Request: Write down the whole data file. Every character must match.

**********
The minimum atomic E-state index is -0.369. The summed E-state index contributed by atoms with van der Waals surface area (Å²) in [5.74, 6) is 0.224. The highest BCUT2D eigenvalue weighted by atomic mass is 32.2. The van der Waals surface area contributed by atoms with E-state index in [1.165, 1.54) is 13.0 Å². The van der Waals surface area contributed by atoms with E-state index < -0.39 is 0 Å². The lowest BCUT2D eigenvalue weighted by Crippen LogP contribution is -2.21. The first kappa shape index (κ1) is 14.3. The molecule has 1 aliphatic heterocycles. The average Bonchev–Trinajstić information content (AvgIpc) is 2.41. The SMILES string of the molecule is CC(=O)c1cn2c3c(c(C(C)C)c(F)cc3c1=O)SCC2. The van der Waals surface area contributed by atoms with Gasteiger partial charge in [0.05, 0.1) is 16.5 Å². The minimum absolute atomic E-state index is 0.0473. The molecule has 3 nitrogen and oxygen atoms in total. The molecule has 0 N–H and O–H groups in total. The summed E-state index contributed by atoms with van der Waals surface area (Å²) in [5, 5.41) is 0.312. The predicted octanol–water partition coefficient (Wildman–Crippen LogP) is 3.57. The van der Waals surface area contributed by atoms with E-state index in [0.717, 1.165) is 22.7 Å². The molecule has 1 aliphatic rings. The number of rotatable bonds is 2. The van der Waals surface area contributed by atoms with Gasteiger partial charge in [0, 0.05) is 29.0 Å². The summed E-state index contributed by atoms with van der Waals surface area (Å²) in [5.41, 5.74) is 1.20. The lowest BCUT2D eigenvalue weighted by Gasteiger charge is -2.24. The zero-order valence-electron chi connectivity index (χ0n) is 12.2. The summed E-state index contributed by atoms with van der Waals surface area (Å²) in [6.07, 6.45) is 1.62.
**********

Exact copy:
The minimum atomic E-state index is -0.369. The summed E-state index contributed by atoms with van der Waals surface area (Å²) in [5.74, 6) is 0.224. The highest BCUT2D eigenvalue weighted by atomic mass is 32.2. The van der Waals surface area contributed by atoms with E-state index in [1.165, 1.54) is 13.0 Å². The van der Waals surface area contributed by atoms with E-state index < -0.39 is 0 Å². The lowest BCUT2D eigenvalue weighted by Crippen LogP contribution is -2.21. The first kappa shape index (κ1) is 14.3. The molecule has 1 aliphatic heterocycles. The average Bonchev–Trinajstić information content (AvgIpc) is 2.41. The SMILES string of the molecule is CC(=O)c1cn2c3c(c(C(C)C)c(F)cc3c1=O)SCC2. The van der Waals surface area contributed by atoms with Gasteiger partial charge in [0.05, 0.1) is 16.5 Å². The minimum absolute atomic E-state index is 0.0473. The molecule has 3 nitrogen and oxygen atoms in total. The molecule has 0 N–H and O–H groups in total. The summed E-state index contributed by atoms with van der Waals surface area (Å²) in [5, 5.41) is 0.312. The predicted octanol–water partition coefficient (Wildman–Crippen LogP) is 3.57. The van der Waals surface area contributed by atoms with E-state index in [0.717, 1.165) is 22.7 Å². The molecule has 1 aliphatic rings. The number of rotatable bonds is 2. The van der Waals surface area contributed by atoms with Gasteiger partial charge in [0, 0.05) is 29.0 Å². The summed E-state index contributed by atoms with van der Waals surface area (Å²) in [5.41, 5.74) is 1.20. The lowest BCUT2D eigenvalue weighted by Gasteiger charge is -2.24. The zero-order valence-electron chi connectivity index (χ0n) is 12.2. The summed E-state index contributed by atoms with van der Waals surface area (Å²) in [6.07, 6.45) is 1.62.